Woodstock asks Murray to sign a contract stating he will not quit if he is elected to serve as the city’s next Mayor
Winnipeg: Today, Don Woodstock, candidate for Mayor of the City of Winnipeg, challenged mayoral candidate Glen Murray to commit in writing to serving a full term in office should he be elected as the city’s next Mayor.
Murray previously served as Winnipeg’s Mayor from 1998 to 2004. He cut his second four-year term short to run for the federal Liberals but was unsuccessful in his attempt to gain a seat in the House of Commons.
Murray was also elected the Member of Provincial Parliament (M.P.P.) for Toronto Centre, where he served as the Environment and Climate Change Minister. After serving as an M.P.P, Murray left his post to take this dream job as the Executive Director of the Pembina Institute. This organization focuses on policies to improve the environment and address climate change.
Just a little over a year on the job, Murray quit vowing he was finished with politics, only to run years later for the leadership of the Green Party, which he was unsuccessful.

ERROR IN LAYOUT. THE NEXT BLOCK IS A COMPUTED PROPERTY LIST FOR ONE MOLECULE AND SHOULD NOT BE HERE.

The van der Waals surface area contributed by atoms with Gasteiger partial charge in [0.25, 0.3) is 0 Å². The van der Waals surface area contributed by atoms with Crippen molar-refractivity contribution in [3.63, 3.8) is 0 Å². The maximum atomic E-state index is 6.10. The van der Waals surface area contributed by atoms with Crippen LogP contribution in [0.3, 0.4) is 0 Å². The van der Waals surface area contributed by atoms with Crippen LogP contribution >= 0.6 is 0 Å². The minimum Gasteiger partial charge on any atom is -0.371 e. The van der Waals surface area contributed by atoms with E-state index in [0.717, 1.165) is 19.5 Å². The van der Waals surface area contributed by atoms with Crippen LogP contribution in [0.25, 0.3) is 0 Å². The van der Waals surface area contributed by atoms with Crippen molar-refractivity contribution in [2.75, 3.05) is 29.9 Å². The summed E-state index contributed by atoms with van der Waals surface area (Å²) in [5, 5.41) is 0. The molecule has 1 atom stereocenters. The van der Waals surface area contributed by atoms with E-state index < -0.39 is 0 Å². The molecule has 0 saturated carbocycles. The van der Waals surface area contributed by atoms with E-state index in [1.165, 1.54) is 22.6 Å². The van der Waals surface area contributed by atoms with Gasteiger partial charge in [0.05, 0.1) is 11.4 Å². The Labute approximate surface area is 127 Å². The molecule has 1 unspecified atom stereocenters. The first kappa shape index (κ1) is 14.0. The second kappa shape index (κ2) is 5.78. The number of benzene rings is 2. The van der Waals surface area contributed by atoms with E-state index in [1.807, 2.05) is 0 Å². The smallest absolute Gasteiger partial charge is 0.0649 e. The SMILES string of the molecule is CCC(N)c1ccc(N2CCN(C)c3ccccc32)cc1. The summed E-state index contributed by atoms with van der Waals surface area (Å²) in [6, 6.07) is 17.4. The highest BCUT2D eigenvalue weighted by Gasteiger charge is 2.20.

Now seeking to become Winnipeg’s Mayor again, Murray expressed during a June interview that he hopes to serve as Mayor for eight years. However, Woodstock isn’t convinced by that verbal commitment that Murray would serve a full term.
“Actions speak louder than words; talk is cheap,” said Woodstock.
In Woodstock’s Wednesday news conference, he challenged Murray to “sign a contract that if he is elected the next mayor of Winnipeg, he will not quit on the people of Winnipeg for the second time.” Woodstock refers to Murray as “a habitual quitter.”
Woodstock’s press release further stated, “Glen Murray’s history of quitting on the people who elected or hired him is habitual. He quit on the people in three cities, Winnipeg, Toronto, and Calgary. Can the people of Winnipeg trust Glen Murray not to quit again?”
“Today, I demand that he sign a contract by August 15 that states he will not abandon the people of Winnipeg for a second time to search for greener pastures,” said Woodstock.
In an interview with C.B.C., Murray stated he plans on serving the City of Winnipeg for two terms and was non-committal if he would or would not sign Woodstock’s contract.
The former Mayor’s history of quitting high-profile lucrative employment is factual and does raise legitimate concerns about him quitting should he regain his seat as Mayor.
Winnipeggers go to the polls in October. The idea of Murray not being trustworthy will likely linger into the summer months and can seriously threaten his bid to become the city’s next Mayor once again.